Oly Kid

Olympia Aerial to North 1963 Text

A Warm Summer Night

By the time we arrived at the log raft, it was nearly dark.  I was squinting for a place to pull up to the outside boom when the fiberglass hull thudded three feet out of the water to announce our arrival.  The lights from the port were just enough for the five of us to scramble out of the boat and haul the case of Olympia Beer across two acres of logs to the ‘party deck’.  That was Steve’s job as he was the most athletic, and we stood by as he hopped the huge timbers both hands secure on the carton with an open eleven ounce ‘Stubby’ bottle held tightly between his teeth.

This was my third summer out of high school and classmates were dwindling away.  This warm July night it was just me, Angela, Marcy, Mike and Steve, who we called Boo for no apparent reason.  He was the only one of the gang that was over twenty-one.  The others were behind us in school, and I was an age-delayed October baby.  And so we sat on the logs in the middle of the bay away from the law and offshore from the uncertainties of the daunting real world we would sacrifice to once we grew up..

Summer memories in my hometown run deep.   I can still hear the shriek of the mill whistles announcing the graveyard shift and feel the logs that would pitch and roll every time a harbor tug set out from the docks to welcome the cargo ship that might load up and haul our temporary island sanctuary to Japan in the coming days.

I am happy to report that for all the times we walked the logs in the dark to the ‘restrooms’ at the north end of the boom, everyone returned from the shadows to pop another bottle cap until the case was empty.  Should anyone doubt this mid bay coming-of-age tale, there are multiple shards of brown glass on the mud floor of the lower harbor that lie peacefully in testament.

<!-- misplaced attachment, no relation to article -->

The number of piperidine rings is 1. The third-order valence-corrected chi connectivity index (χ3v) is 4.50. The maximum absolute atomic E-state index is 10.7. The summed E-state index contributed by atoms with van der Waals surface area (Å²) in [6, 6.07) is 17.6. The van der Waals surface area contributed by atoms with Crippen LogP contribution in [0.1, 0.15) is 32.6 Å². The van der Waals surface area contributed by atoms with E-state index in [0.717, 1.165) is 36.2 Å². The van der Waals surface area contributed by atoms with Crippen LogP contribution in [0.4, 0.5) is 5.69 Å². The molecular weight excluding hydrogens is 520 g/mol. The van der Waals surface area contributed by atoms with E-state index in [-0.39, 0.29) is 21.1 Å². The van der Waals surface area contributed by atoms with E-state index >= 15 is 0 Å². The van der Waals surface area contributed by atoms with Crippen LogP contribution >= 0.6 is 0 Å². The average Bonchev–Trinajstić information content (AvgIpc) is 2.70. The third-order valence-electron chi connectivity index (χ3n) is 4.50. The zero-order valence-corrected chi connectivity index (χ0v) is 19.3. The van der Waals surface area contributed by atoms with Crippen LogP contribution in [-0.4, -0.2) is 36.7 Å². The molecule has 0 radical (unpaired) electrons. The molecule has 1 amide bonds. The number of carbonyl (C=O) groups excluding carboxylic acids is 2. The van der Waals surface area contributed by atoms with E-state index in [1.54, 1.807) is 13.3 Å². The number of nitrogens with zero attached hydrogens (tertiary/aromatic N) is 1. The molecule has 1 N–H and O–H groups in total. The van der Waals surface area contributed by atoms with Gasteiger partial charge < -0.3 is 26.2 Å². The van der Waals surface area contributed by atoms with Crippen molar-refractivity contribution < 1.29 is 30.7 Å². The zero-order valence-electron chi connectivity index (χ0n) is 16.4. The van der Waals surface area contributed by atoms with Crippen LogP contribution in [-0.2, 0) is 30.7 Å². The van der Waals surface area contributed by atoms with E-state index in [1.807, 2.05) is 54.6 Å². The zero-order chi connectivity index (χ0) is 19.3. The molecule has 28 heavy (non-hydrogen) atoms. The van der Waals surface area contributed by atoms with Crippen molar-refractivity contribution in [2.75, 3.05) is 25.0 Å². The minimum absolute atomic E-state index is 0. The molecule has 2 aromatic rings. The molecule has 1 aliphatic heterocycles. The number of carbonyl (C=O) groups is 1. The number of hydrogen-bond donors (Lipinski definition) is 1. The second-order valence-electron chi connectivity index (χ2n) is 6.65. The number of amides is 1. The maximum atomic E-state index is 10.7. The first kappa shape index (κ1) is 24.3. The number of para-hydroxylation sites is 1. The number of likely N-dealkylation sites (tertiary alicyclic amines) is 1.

It’s The Water

I still find it amusing that a whole town could be so thoroughly branded by a malt beverage as was our little capital city (1970 population of 23,111).  Most of my grade school classmates’ parents worked at either the state offices, the wood mills or the brewery.  Olympia Beer at the time was the best selling adult beverage on the west coast and enjoyed a reverence and loyalty that was never matched.  The local fire departments still have a logo that mimics the classic lettering style of the iconic label.  Olympia High students, whenever we could get away with it, would use beer advertising slogans to cheer and promote the football team.  The ‘Bears’ were the OHS mascot in name only.  The brewery tours in the summertime drew visitors from all over the world, and was the biggest tourist draw between Portland and Seattle.

Oly Label CroppedMaybe it was the exotic airborne odor of cooking beer mash that walked me to grade school on so many damp mornings, or my dad and his fishing buddies’ devotion, or my crazy Uncle Jim, the make believe Irishman, who rewarded ‘first sips’ to his preadolescent beer-fetchers up at the lake cabin, but eventually I too would become an Oly kid.  Thus it was with a great deal of hometown pride I joined the suds-sipping crowd once I got to college.   “The Drink of Moderation” and I became quite familiar.   A goodly number of ounces later, I can tell you there are malt and hops-flavored memories that stretch for many miles of my wandering history.

I have ceremoniously toasted Washington’s windy mountain tops, swirling rivers, basalt canyon walls, sunsets, lightning storms, freight train rides, backroads, and strangers-but-only-temporarily in small town taverns.  There was an old beer poster and billboard advertisement that depicted young handsome folks who worked hard, while vigorously enjoying life, nature, and freedom.  The clever hook line was my kind of arm-twisting: “You Owe Yourself an Oly.”  And so we would.